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Elton John defends Harry and Meghan's use of private jets

Elton John defends Harry and Meghan's use of private jets

  • 19 August 2019
Related Topics
  • Climate change
Image copyright PA Media
Image caption Pop star Sir Elton John is friends with the Duke and Duchess of Sussex

Sir Elton John has defended the Duke and Duchess of Sussex's use of private jets - and said he paid to carbon offset their trip to his French home.

The singer said he provided Prince Harry, Meghan and their son Archie with his private plane to "maintain a high level of much-needed protection".

The royal couple have faced criticism after newspapers claimed they took four private jet journeys in 11 days, including to Sir Elton's home in Nice.

Buckingham Palace declined to comment.

Private jets usually carry fewer passenger than commercial planes, meaning they burn much more fuel per person per hour.

In a message posted on social media, Sir Elton said: "I am deeply distressed by today's distorted and malicious account in the press surrounding the Duke and Duchess of Sussex's private stay at my home in Nice last week.

"Prince Harry's mother, Diana Princess of Wales was one of my dearest friends. I feel a profound sense of obligation to protect Harry and his family from the unnecessary press intrusion that contributed to Diana's untimely death.

"After a hectic year continuing their hard work and dedication to charity, David and I wanted the young family to have a private holiday inside the safety and tranquillity of our home.

"To maintain a high level of much-needed protection, we provided them with a private jet flight."

Prince Harry has previously spoken about the importance of tackling climate change.

In September's edition of Vogue - edited by Meghan - the prince spoke about environmental issues and his love for nature, saying: "We are the one species on this planet that seems to think that this place belongs to us, and only us."

And in a post on the @SussexRoyal Instagram page last month, Prince Harry wrote: "Environmental damage has been treated as a necessary by-product of economic growth.

"Only now are we starting to notice and understand the damage that we've been causing. With nearly 7.7 billion people inhabiting this Earth, every choice, every footprint, every action makes a difference."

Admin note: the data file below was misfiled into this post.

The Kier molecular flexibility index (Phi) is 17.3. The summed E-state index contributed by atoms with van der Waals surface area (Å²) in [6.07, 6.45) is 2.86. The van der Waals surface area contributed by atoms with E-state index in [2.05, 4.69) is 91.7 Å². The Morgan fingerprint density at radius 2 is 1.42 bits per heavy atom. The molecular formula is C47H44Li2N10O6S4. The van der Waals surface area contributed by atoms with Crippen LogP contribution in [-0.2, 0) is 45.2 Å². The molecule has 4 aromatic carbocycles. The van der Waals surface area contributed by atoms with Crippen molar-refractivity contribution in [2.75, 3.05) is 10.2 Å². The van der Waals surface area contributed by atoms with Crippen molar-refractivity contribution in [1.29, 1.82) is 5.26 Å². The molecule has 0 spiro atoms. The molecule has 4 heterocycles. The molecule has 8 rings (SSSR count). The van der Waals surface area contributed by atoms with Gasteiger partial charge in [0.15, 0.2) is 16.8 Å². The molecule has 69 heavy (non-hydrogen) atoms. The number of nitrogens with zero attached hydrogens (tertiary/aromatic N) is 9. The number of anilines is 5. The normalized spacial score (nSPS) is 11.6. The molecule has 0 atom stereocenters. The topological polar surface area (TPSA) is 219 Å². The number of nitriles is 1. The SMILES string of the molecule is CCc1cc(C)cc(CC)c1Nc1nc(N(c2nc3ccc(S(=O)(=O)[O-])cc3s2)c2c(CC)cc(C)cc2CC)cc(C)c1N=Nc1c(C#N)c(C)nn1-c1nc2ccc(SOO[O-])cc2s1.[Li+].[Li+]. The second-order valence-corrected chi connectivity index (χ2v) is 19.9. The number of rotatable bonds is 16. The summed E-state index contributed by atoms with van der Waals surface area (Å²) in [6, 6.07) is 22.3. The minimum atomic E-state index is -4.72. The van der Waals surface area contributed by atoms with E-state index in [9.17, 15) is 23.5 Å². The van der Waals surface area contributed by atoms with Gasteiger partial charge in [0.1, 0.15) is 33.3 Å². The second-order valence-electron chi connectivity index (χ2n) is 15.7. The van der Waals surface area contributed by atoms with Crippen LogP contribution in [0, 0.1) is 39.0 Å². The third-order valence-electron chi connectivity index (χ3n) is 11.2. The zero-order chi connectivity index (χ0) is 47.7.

Sir Elton said he paid for the flight to be carbon offset "to support Prince Harry's commitment to the environment".

Carbon offsetting allows passengers to pay extra to help compensate for the carbon emissions produced from their flight.

The money is then invested in environmental projects - such as planting trees or installing solar panels - which reduce carbon dioxide in the air by the same amount.

Sir Elton urged the press to stop the "relentless and untrue assassinations on their character that are spuriously crafted on an almost daily basis".

On Saturday, the Sun reported that the "eco-warrior" royals "flew into the new hypocrisy row" after taking a second European trip on a private plane in a month.

The paper quoted Labour MP Teresa Pearce calling for the couple to "lead by example" on environmental issues.

Labour MP David Lammy tweeted his support for Sir Elton, adding: "The hounding of Harry and Meghan is becoming a witch-hunt replete with nasty racial and xenophobic overtones".

Figures from accounts published in June show the Royal Household's carbon emissions due to business travel almost doubled last year.

The increase was put down to the use of chartered flights for more overseas visits, which are planned by the Foreign Office.

However, emissions savings from greener heating and lighting meant the household's overall carbon footprint stayed around the same as the previous year.

'A low point in relations'

A tacit understanding has long existed between the House of Windsor and Fleet Street, even as the power of the latter has waned. In return for access and regular stories, the newspapers would present an image of the monarchy to the public that maintained popular affection for them.

Like all relationships, this one has highs and lows. Today, there is a low.

Senior executives across Britain's newspapers and PR industry say the current negative coverage of the Windsors is rooted in events.

In recent weeks, the Duke and Duchess of Sussex reportedly attended a Google summit in Sicily, where climate change was discussed. Many of the attendees arrived by private jet. This annoyed some editors and observers, especially coming soon after he and his wife said one reason they may not have more than two children is concern about over-population.

It was reported in April that Prince Harry's family would move to Frogmore Cottage, around 20-miles from the goldfish bowl of Kensington Palace and other royals. Today, the Duke of York has issued a strong statement deploring the allegations against Jeffrey Epstein, with whom he once associated.

All this adds up to ammunition for journalists who, even though they work for royalist publications, like to criticise Britain's first family.

And yet a recent torrent of negative headlines is also rooted in deeper problems: William and Harry's long-held disdain for parts of the press; the feeling that Meghan Markle doesn't conform to what is expected of a British royal (more power to her, some would say); and a PR operation across the family that has experienced considerable upheaval in recent years.